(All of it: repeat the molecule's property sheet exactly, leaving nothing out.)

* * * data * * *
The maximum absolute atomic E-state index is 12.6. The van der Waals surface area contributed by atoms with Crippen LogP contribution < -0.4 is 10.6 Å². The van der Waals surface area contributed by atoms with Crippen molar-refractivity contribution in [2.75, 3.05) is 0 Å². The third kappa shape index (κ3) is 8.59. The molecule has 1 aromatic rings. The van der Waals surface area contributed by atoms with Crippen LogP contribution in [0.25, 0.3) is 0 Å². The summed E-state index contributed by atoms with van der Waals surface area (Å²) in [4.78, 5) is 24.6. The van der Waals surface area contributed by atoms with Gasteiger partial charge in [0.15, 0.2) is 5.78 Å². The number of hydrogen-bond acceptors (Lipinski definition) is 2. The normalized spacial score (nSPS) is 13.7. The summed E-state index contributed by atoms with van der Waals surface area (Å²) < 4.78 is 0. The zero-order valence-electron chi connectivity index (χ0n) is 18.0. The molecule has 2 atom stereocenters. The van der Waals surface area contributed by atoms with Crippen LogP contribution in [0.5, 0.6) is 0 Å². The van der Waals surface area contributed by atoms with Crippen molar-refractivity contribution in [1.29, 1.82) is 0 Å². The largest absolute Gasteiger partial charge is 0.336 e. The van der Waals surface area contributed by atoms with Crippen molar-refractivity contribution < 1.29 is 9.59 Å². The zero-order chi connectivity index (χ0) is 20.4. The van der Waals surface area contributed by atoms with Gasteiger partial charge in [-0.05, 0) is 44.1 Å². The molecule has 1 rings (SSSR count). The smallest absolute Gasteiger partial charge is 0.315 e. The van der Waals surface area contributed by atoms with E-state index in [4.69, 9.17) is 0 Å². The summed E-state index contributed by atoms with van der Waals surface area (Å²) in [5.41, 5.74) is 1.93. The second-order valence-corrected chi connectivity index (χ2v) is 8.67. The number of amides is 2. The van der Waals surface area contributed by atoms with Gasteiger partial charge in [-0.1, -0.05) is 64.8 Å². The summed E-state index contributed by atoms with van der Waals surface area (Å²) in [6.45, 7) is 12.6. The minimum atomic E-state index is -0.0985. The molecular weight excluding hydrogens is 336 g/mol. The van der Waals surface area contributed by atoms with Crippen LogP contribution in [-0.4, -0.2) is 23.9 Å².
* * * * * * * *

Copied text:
The maximum absolute atomic E-state index is 12.6. The van der Waals surface area contributed by atoms with Crippen LogP contribution < -0.4 is 10.6 Å². The van der Waals surface area contributed by atoms with Crippen molar-refractivity contribution in [2.75, 3.05) is 0 Å². The third kappa shape index (κ3) is 8.59. The molecule has 1 aromatic rings. The van der Waals surface area contributed by atoms with Crippen LogP contribution in [0.25, 0.3) is 0 Å². The summed E-state index contributed by atoms with van der Waals surface area (Å²) in [4.78, 5) is 24.6. The van der Waals surface area contributed by atoms with Gasteiger partial charge in [0.15, 0.2) is 5.78 Å². The number of hydrogen-bond acceptors (Lipinski definition) is 2. The normalized spacial score (nSPS) is 13.7. The summed E-state index contributed by atoms with van der Waals surface area (Å²) < 4.78 is 0. The zero-order valence-electron chi connectivity index (χ0n) is 18.0. The molecule has 2 atom stereocenters. The van der Waals surface area contributed by atoms with Crippen LogP contribution in [0.5, 0.6) is 0 Å². The van der Waals surface area contributed by atoms with Crippen molar-refractivity contribution in [1.29, 1.82) is 0 Å². The largest absolute Gasteiger partial charge is 0.336 e. The van der Waals surface area contributed by atoms with Crippen molar-refractivity contribution < 1.29 is 9.59 Å². The zero-order chi connectivity index (χ0) is 20.4. The van der Waals surface area contributed by atoms with Gasteiger partial charge in [-0.05, 0) is 44.1 Å². The molecule has 1 rings (SSSR count). The smallest absolute Gasteiger partial charge is 0.315 e. The van der Waals surface area contributed by atoms with E-state index in [4.69, 9.17) is 0 Å². The summed E-state index contributed by atoms with van der Waals surface area (Å²) in [5.41, 5.74) is 1.93. The second-order valence-corrected chi connectivity index (χ2v) is 8.67. The number of amides is 2. The van der Waals surface area contributed by atoms with Gasteiger partial charge in [-0.1, -0.05) is 64.8 Å². The summed E-state index contributed by atoms with van der Waals surface area (Å²) in [6.45, 7) is 12.6. The minimum atomic E-state index is -0.0985. The molecular weight excluding hydrogens is 336 g/mol. The van der Waals surface area contributed by atoms with Crippen LogP contribution in [-0.4, -0.2) is 23.9 Å².